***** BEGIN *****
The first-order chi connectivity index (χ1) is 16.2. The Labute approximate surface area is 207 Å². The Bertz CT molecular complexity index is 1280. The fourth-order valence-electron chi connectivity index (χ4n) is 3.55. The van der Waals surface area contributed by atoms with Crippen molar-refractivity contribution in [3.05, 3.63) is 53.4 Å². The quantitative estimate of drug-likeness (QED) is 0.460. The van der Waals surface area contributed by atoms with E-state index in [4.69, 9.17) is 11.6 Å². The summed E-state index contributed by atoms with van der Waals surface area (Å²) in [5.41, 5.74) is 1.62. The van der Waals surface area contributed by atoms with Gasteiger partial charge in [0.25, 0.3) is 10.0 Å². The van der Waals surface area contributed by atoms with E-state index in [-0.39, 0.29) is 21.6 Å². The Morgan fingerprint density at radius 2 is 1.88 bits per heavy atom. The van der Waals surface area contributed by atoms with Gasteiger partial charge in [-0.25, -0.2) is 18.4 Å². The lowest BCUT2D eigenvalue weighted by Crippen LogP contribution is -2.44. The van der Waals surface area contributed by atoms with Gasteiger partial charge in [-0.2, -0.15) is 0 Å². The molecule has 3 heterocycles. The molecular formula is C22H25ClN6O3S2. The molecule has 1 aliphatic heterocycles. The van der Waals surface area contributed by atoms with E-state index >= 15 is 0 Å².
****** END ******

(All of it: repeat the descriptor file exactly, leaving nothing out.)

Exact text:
The first-order chi connectivity index (χ1) is 16.2. The Labute approximate surface area is 207 Å². The Bertz CT molecular complexity index is 1280. The fourth-order valence-electron chi connectivity index (χ4n) is 3.55. The van der Waals surface area contributed by atoms with Crippen molar-refractivity contribution in [3.05, 3.63) is 53.4 Å². The quantitative estimate of drug-likeness (QED) is 0.460. The van der Waals surface area contributed by atoms with E-state index in [4.69, 9.17) is 11.6 Å². The summed E-state index contributed by atoms with van der Waals surface area (Å²) in [5.41, 5.74) is 1.62. The van der Waals surface area contributed by atoms with Gasteiger partial charge in [0.25, 0.3) is 10.0 Å². The van der Waals surface area contributed by atoms with E-state index in [-0.39, 0.29) is 21.6 Å². The Morgan fingerprint density at radius 2 is 1.88 bits per heavy atom. The van der Waals surface area contributed by atoms with Gasteiger partial charge in [-0.25, -0.2) is 18.4 Å². The lowest BCUT2D eigenvalue weighted by Crippen LogP contribution is -2.44. The van der Waals surface area contributed by atoms with Gasteiger partial charge in [-0.2, -0.15) is 0 Å². The molecule has 3 heterocycles. The molecular formula is C22H25ClN6O3S2. The molecule has 1 aliphatic heterocycles. The van der Waals surface area contributed by atoms with E-state index >= 15 is 0 Å².